I’ve belonged to my book group for ten years. As an author, I’ve visited many more–some that are run with as many regulations as the FDA and some that are as free-form as a Unitarian wedding. But they have one thing in common: they’re all made up of women. Middle-aged women.
Why do women gravitate to book groups?
I know plenty of men who like to read, but none who are in a book group. I even know men who like to talk, but none of them are in a book group either.
Women like to talk about people and relationships; men don’t. My husband once went out drinking with a friend who’d just broken up with his wife. When he came staggering home at 2AM, I jumped him with questions. What went wrong in their marriage? Was there a third party? Was Ed depressed? I don’t know, I don’t know, I don’t know was all I got in reply. Finally I demanded, “Well, what on earth did you talk about?”
Women, even Wall Street women, never go out with their friends and talk about interest rates. When we’re in our teens and twenties, we gather to dissect the signals emitted by the guys we’re dating, the guys we wish we were dating, and the guys who dumped us. In our thirties, we gather to discuss our bosses, our new husbands, and our new babies. But by the time we reach our forties, fifties and beyond, we’ve pretty much got the people we actually know figured out. Or, we’ve given up on figuring them out. What relationships are left to discuss? Fictional ones, of course!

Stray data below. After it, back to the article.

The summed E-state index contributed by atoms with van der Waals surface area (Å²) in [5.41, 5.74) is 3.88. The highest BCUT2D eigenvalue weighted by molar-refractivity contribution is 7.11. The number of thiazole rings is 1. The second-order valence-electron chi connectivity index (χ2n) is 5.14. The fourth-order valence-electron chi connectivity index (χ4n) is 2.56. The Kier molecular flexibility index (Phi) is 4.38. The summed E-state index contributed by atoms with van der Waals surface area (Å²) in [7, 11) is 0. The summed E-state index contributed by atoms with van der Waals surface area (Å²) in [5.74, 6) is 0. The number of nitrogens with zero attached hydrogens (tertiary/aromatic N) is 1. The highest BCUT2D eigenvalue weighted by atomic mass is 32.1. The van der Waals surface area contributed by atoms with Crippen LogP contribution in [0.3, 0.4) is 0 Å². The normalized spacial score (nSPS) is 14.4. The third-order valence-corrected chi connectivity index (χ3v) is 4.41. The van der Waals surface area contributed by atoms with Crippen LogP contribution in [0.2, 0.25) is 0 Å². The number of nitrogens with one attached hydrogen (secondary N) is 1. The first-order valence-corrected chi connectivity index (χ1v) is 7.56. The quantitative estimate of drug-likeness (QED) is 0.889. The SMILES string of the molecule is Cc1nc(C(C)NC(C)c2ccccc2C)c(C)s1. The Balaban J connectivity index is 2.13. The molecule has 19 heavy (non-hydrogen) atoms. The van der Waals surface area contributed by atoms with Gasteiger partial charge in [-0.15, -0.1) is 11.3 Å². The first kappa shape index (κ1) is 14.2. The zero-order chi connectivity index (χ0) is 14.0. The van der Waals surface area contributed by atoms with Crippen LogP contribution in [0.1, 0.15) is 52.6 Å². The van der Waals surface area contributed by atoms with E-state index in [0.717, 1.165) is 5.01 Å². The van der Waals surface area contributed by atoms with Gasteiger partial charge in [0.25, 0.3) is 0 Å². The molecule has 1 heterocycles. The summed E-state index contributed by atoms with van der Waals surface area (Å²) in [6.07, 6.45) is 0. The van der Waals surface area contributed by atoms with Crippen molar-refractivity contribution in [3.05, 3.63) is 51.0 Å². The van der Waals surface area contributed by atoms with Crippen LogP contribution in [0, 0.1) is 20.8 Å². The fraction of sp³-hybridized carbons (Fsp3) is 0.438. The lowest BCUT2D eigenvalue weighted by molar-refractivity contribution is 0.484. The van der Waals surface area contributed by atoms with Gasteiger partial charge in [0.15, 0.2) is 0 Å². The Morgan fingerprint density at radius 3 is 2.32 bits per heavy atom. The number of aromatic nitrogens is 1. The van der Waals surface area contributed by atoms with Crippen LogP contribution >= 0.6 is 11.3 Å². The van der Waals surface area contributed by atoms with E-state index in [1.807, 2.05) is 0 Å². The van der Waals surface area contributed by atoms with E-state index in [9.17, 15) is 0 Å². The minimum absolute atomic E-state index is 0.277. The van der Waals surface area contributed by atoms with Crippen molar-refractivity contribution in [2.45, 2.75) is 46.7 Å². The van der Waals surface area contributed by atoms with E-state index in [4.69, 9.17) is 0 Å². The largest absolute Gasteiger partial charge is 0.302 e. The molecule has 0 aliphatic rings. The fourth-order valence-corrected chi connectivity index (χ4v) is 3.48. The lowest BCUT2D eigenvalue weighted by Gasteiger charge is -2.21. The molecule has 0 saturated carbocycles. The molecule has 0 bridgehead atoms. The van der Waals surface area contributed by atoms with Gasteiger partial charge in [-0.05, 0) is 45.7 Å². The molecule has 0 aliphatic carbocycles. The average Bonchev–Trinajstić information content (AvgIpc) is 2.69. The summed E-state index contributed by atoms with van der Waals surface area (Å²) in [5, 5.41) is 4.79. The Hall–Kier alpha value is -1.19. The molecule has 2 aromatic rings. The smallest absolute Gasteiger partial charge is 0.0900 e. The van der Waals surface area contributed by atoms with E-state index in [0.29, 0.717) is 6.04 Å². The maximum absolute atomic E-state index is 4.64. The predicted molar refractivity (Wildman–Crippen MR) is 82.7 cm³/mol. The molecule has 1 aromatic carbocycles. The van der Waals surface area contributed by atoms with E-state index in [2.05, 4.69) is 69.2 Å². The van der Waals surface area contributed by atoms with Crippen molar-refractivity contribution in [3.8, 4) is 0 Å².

Why did the mom in Room push her son away after the escape? How much did the father know in Defending Jacob? What made the wife in What Alice Forgot change so much? Did he or didn’t he in In the Lake of the Woods? Most of all, what would we ourselves do in those situations?
As we move through life, so many of our friendships are formed by proximity: college dorm-mates, work colleagues, neighbors, parents of our children’s friends. I value those friendships, but my book group friends are special. We come together every month (and we never miss) to escape the people and problems we really know in favor of people who’ve come to life on the pages of the books we read. Husbands and children sometimes dart through the meeting, but they quickly scurry away. This is not their time. After a few “how have you beens?” we dive in and discuss, and our opinions of fictional characters are never rejected as interfering and judgmental and clueless. We disagree, but we never fight. We never tune one another out.
Book group—better than life. Men don’t know what they’re missing.